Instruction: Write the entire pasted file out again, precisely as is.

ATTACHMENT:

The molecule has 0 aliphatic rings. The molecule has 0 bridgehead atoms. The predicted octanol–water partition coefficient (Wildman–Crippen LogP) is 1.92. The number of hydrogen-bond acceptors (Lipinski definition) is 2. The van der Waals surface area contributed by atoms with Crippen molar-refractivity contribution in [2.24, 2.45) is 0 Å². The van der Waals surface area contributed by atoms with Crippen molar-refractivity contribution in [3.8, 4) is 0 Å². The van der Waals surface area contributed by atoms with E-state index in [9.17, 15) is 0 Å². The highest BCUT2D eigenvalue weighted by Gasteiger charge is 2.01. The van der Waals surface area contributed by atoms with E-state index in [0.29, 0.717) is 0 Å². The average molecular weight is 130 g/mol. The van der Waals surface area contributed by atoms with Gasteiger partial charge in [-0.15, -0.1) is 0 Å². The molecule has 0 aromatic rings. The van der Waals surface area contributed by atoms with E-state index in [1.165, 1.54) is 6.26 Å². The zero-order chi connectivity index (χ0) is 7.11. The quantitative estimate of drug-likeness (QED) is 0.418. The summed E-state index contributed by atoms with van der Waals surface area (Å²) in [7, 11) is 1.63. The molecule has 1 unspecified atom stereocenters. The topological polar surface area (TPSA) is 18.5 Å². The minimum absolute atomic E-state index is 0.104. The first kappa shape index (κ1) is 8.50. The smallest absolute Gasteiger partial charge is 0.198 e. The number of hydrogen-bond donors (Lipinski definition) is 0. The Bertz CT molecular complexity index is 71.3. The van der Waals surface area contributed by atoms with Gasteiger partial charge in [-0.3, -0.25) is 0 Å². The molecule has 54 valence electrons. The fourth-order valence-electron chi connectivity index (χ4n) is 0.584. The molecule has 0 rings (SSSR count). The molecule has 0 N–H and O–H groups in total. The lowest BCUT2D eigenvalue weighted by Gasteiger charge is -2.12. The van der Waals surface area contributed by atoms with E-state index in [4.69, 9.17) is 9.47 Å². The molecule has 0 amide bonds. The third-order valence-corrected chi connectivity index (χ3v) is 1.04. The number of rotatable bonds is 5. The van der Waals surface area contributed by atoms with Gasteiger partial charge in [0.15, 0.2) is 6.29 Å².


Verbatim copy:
The molecule has 0 aliphatic rings. The molecule has 0 bridgehead atoms. The predicted octanol–water partition coefficient (Wildman–Crippen LogP) is 1.92. The number of hydrogen-bond acceptors (Lipinski definition) is 2. The van der Waals surface area contributed by atoms with Crippen molar-refractivity contribution in [2.24, 2.45) is 0 Å². The van der Waals surface area contributed by atoms with Crippen molar-refractivity contribution in [3.8, 4) is 0 Å². The van der Waals surface area contributed by atoms with E-state index in [9.17, 15) is 0 Å². The highest BCUT2D eigenvalue weighted by Gasteiger charge is 2.01. The van der Waals surface area contributed by atoms with E-state index in [0.29, 0.717) is 0 Å². The average molecular weight is 130 g/mol. The van der Waals surface area contributed by atoms with Gasteiger partial charge in [-0.15, -0.1) is 0 Å². The molecule has 0 aromatic rings. The van der Waals surface area contributed by atoms with E-state index in [1.165, 1.54) is 6.26 Å². The zero-order chi connectivity index (χ0) is 7.11. The quantitative estimate of drug-likeness (QED) is 0.418. The summed E-state index contributed by atoms with van der Waals surface area (Å²) in [7, 11) is 1.63. The molecule has 1 unspecified atom stereocenters. The topological polar surface area (TPSA) is 18.5 Å². The minimum absolute atomic E-state index is 0.104. The first kappa shape index (κ1) is 8.50. The smallest absolute Gasteiger partial charge is 0.198 e. The number of hydrogen-bond donors (Lipinski definition) is 0. The Bertz CT molecular complexity index is 71.3. The van der Waals surface area contributed by atoms with Gasteiger partial charge in [-0.3, -0.25) is 0 Å². The molecule has 54 valence electrons. The fourth-order valence-electron chi connectivity index (χ4n) is 0.584. The molecule has 0 rings (SSSR count). The molecule has 0 N–H and O–H groups in total. The lowest BCUT2D eigenvalue weighted by Gasteiger charge is -2.12. The van der Waals surface area contributed by atoms with E-state index in [4.69, 9.17) is 9.47 Å². The molecule has 0 amide bonds. The third-order valence-corrected chi connectivity index (χ3v) is 1.04. The number of rotatable bonds is 5. The van der Waals surface area contributed by atoms with Gasteiger partial charge in [0.15, 0.2) is 6.29 Å².